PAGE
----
Sorry, has Peter been abroad for the past twelve months? Has he not read the papers? Or looked at the unemployment figures? It is Osborne who lost the argument and lost it badly last November when his growth forecasts were downgraded yet again, his deficit-reduction timetable had to be extended and the Office for Budget Responsibility (OBR) then revealed that the Chancellor would be borrowing more - an astonishing £158bn more! - than he had planned to in October 2010's Spending Review and an embarrassing £37bn more than the much-mocked Labour plan (or "Darling plan") to cut the deficit in half over the lifetime of this parliament (as outlined in the March 2010 budget). Meanwhile, pretty much everything Balls said in his Bloomberg speech in August 2010 has come to pass. Read it for yourself; judge for yourself. The Keynesian argument, or what the US economist and former White House adviser Christina Romer calls the empirical argument, has, once again, been vindicated.

On a related note, if you want a more nuanced and less gloomy take on the UK's economic performance between 1997 and 2010, check out this recent report from the LSE's Centre for Economic Performance.

Throughout his column, Peter makes the basic mistake of conflating the Labour Party with the left, and acts as if all Labour leaders and politicians believe the same thing (when, of course, there is an ideological gulf between, say, Tony Blair and Ed Miliband). He argues:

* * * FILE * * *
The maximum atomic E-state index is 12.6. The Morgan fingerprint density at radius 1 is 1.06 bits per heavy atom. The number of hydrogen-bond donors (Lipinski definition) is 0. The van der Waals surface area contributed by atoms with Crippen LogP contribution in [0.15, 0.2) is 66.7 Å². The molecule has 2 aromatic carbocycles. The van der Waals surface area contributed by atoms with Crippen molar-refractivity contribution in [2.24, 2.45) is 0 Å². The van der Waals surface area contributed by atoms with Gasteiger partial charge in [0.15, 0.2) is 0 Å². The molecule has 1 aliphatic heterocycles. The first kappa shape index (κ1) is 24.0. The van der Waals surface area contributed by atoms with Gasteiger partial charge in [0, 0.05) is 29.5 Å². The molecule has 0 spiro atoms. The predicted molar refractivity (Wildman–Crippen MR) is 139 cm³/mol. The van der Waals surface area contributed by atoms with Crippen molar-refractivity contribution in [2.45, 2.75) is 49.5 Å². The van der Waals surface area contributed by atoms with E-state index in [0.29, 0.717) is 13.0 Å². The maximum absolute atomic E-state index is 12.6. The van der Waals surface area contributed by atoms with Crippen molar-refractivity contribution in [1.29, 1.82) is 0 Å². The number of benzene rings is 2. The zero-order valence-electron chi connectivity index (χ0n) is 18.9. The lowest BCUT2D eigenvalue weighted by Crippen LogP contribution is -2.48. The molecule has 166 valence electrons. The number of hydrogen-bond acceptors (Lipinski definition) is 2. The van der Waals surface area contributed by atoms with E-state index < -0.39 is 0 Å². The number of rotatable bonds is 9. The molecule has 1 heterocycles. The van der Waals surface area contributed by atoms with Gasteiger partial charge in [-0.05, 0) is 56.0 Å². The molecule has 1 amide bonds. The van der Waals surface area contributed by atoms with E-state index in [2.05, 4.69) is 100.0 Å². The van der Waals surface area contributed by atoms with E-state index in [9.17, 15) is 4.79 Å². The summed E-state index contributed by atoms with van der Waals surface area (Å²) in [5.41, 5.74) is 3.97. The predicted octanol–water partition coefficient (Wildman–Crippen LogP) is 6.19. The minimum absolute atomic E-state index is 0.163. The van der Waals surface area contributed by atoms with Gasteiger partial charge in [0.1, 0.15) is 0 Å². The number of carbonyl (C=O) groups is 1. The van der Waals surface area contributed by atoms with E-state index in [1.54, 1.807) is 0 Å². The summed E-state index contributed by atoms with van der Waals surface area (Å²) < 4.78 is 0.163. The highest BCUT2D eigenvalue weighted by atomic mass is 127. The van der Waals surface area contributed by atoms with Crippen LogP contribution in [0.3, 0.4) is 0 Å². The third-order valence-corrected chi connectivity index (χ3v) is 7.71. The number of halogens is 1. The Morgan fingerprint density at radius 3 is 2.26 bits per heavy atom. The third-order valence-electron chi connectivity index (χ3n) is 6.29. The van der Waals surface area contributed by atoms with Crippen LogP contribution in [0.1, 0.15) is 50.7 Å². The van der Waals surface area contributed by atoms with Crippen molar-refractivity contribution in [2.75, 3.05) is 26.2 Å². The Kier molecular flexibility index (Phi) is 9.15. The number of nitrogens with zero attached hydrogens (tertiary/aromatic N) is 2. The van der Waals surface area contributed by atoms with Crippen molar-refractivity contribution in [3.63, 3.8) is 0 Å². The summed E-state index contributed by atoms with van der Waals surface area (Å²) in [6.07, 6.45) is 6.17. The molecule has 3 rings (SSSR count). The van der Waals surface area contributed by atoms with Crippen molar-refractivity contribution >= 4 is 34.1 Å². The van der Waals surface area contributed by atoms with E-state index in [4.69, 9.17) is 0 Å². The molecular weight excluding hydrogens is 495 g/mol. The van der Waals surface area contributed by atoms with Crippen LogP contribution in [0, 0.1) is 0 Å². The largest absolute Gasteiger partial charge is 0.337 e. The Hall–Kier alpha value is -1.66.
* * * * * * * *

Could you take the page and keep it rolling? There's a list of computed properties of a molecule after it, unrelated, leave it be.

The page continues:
Labour has come to accept Duncan Smith's profound insight that welfare payments can trap people in poverty, rather than offer them a hand out of it, thus forcing generations of families into dependence on the state.

This is absurd and ahistorical. There has been a bipartisan consensus for several decades now that the welfare trap exists and needs to be tackled. This isn't some unique or "profound" insight of IDS. The reason left-wingers object to Duncan Smith's welfare "reforms" is because you can't cut the number of people on welfare when there are no jobs available. Meanwhile, it is immoral and unjust to slash £18bn from the welfare budget - that is, from money spent on the poorest, most vulnerable members of society - while taking only £12bn or so from the big banks who caused the economic crisis.

Peter also claims:

The vital importance of this experiment lay in the special circumstances of the post-war period. Throughout this time, the liberal Left, as general election results show, has tended to be unpopular with voters.